Homomorphisms are a useful model for a wide variety of combinatorial problems dealing with mappings and assignments, typified by scheduling and channel assignment problems. Homomorphism problems generalize graph colourings, and are in turn generalized by constraint satisfaction problems; they represent a robust intermediate class of problems – with greater modeling power than graph colourings, yet simpler and more manageable than general constraint satisfaction problems. We will discuss various homomorphism problems from a computational perspective. One variant, with natural applications, gives each vertex a list of allowed images. Such list homomorphisms generalize list colourings, precolouring extensions, and graph retractions. Many algorithms for finding homomorphisms adapt well to finding list homomorphisms. Semi-homomorphisms are another variant; they generalize the kinds of partitions that homomorphisms induce, to allow both homomorphism type constraints, and constraints that correspond to homomorphisms of the complementary graphs. Surprisingly, semi-homomorphism partition problems cover a great variety of concepts arising in the study of perfect graphs. We illustrate some of the ideas leading to efficient algorithms for all these problems.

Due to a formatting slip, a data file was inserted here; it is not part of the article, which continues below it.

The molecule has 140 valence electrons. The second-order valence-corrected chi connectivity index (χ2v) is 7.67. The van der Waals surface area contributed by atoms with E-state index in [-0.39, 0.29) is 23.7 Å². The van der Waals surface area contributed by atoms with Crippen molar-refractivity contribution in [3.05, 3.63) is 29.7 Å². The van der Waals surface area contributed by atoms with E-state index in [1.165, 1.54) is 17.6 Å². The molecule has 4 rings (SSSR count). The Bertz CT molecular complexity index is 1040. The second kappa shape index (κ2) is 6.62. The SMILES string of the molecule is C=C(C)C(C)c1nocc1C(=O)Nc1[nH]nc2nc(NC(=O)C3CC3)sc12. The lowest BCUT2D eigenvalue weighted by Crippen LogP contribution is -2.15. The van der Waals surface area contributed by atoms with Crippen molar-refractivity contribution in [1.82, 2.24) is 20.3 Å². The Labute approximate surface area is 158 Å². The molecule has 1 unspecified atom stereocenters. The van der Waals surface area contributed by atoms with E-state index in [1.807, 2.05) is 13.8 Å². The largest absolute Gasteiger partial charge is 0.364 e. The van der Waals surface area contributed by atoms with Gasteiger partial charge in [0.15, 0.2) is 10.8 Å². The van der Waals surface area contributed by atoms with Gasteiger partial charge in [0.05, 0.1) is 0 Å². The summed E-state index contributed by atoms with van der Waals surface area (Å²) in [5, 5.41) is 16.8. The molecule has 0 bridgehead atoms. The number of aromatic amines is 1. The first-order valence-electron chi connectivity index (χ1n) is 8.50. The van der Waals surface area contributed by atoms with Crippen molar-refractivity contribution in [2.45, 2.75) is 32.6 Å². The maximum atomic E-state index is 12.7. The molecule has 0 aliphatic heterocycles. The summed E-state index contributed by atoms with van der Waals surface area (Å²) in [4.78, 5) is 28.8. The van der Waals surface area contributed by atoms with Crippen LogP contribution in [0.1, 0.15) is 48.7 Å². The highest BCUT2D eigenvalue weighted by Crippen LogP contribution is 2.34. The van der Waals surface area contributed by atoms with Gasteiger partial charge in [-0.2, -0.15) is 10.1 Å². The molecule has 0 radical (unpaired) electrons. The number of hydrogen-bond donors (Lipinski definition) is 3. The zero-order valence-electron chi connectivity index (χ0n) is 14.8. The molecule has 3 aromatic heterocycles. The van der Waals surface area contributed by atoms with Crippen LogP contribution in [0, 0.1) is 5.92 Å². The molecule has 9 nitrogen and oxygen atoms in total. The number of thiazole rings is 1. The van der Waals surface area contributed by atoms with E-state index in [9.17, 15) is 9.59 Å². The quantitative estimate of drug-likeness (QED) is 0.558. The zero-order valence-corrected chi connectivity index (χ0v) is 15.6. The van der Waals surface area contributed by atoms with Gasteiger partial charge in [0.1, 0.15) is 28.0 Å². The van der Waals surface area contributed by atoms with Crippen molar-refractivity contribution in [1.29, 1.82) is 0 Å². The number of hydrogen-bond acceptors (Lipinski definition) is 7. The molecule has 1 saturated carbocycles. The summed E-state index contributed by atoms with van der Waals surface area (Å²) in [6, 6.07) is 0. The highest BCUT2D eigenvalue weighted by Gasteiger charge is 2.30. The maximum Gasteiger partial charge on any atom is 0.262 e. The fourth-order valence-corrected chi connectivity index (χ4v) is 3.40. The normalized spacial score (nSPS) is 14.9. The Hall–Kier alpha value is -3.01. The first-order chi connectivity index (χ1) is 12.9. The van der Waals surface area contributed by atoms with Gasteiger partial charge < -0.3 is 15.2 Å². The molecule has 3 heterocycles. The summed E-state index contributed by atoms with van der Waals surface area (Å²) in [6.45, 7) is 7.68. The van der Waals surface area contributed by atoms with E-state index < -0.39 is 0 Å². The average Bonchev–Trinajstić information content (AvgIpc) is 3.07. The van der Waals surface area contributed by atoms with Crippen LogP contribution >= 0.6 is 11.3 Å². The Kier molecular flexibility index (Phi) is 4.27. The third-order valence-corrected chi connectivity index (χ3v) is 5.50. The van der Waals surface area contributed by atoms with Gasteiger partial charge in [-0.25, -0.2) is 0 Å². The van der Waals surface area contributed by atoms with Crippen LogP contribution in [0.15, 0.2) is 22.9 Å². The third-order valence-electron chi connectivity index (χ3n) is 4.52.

Graphs we consider may be directed or undirected, and, correspondingly, uv can denote a directed arc or an undirected edge, depending on the context. Both kinds of graphs will be allowed to have loops, but no parallel edges, and all graphs will be assumed to be finite. A homomorphism of a graph G to a graph H is a mapping f: V(G) → V(H) such that uv ∈ (G) implies f(u)f(v) ∈ E(H).